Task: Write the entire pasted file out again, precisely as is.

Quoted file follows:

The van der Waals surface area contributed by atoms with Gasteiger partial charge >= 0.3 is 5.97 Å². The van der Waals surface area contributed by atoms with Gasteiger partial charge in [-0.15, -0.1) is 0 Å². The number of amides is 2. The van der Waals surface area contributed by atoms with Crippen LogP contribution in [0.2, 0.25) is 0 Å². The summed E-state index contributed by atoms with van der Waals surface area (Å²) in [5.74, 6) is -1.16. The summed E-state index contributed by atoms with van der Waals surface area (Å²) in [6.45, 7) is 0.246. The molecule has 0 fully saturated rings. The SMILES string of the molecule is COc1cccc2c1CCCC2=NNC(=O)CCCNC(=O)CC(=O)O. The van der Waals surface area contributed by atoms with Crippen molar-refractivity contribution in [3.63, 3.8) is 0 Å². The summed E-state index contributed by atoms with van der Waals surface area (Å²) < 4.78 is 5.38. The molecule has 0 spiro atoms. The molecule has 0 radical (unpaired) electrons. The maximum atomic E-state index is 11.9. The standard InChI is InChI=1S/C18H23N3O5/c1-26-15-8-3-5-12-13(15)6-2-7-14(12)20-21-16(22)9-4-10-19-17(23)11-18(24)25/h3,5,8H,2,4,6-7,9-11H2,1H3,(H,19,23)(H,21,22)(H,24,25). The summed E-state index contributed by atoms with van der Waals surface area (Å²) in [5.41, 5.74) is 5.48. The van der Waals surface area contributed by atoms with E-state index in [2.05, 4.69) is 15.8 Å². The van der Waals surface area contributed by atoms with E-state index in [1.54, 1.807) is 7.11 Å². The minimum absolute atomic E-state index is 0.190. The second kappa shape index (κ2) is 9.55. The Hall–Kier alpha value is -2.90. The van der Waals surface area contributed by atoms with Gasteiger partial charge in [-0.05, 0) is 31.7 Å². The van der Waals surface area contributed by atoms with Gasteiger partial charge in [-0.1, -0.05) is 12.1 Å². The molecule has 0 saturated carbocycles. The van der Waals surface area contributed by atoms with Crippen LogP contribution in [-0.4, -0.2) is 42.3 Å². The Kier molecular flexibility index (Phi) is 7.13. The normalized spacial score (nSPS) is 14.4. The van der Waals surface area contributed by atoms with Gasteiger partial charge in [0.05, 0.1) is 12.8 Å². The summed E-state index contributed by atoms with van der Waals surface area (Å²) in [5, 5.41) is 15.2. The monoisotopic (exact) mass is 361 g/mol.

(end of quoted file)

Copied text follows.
The van der Waals surface area contributed by atoms with Gasteiger partial charge >= 0.3 is 5.97 Å². The van der Waals surface area contributed by atoms with Gasteiger partial charge in [-0.15, -0.1) is 0 Å². The number of amides is 2. The van der Waals surface area contributed by atoms with Crippen LogP contribution in [0.2, 0.25) is 0 Å². The summed E-state index contributed by atoms with van der Waals surface area (Å²) in [5.74, 6) is -1.16. The summed E-state index contributed by atoms with van der Waals surface area (Å²) in [6.45, 7) is 0.246. The molecule has 0 fully saturated rings. The SMILES string of the molecule is COc1cccc2c1CCCC2=NNC(=O)CCCNC(=O)CC(=O)O. The van der Waals surface area contributed by atoms with Crippen molar-refractivity contribution in [3.63, 3.8) is 0 Å². The summed E-state index contributed by atoms with van der Waals surface area (Å²) < 4.78 is 5.38. The molecule has 0 spiro atoms. The molecule has 0 radical (unpaired) electrons. The maximum atomic E-state index is 11.9. The standard InChI is InChI=1S/C18H23N3O5/c1-26-15-8-3-5-12-13(15)6-2-7-14(12)20-21-16(22)9-4-10-19-17(23)11-18(24)25/h3,5,8H,2,4,6-7,9-11H2,1H3,(H,19,23)(H,21,22)(H,24,25). The summed E-state index contributed by atoms with van der Waals surface area (Å²) in [5.41, 5.74) is 5.48. The van der Waals surface area contributed by atoms with E-state index in [2.05, 4.69) is 15.8 Å². The van der Waals surface area contributed by atoms with E-state index in [1.54, 1.807) is 7.11 Å². The minimum absolute atomic E-state index is 0.190. The second kappa shape index (κ2) is 9.55. The Hall–Kier alpha value is -2.90. The van der Waals surface area contributed by atoms with Gasteiger partial charge in [-0.05, 0) is 31.7 Å². The van der Waals surface area contributed by atoms with Gasteiger partial charge in [-0.1, -0.05) is 12.1 Å². The molecule has 0 saturated carbocycles. The van der Waals surface area contributed by atoms with Crippen LogP contribution in [-0.4, -0.2) is 42.3 Å². The Kier molecular flexibility index (Phi) is 7.13. The normalized spacial score (nSPS) is 14.4. The van der Waals surface area contributed by atoms with Gasteiger partial charge in [0.05, 0.1) is 12.8 Å². The summed E-state index contributed by atoms with van der Waals surface area (Å²) in [5, 5.41) is 15.2. The monoisotopic (exact) mass is 361 g/mol.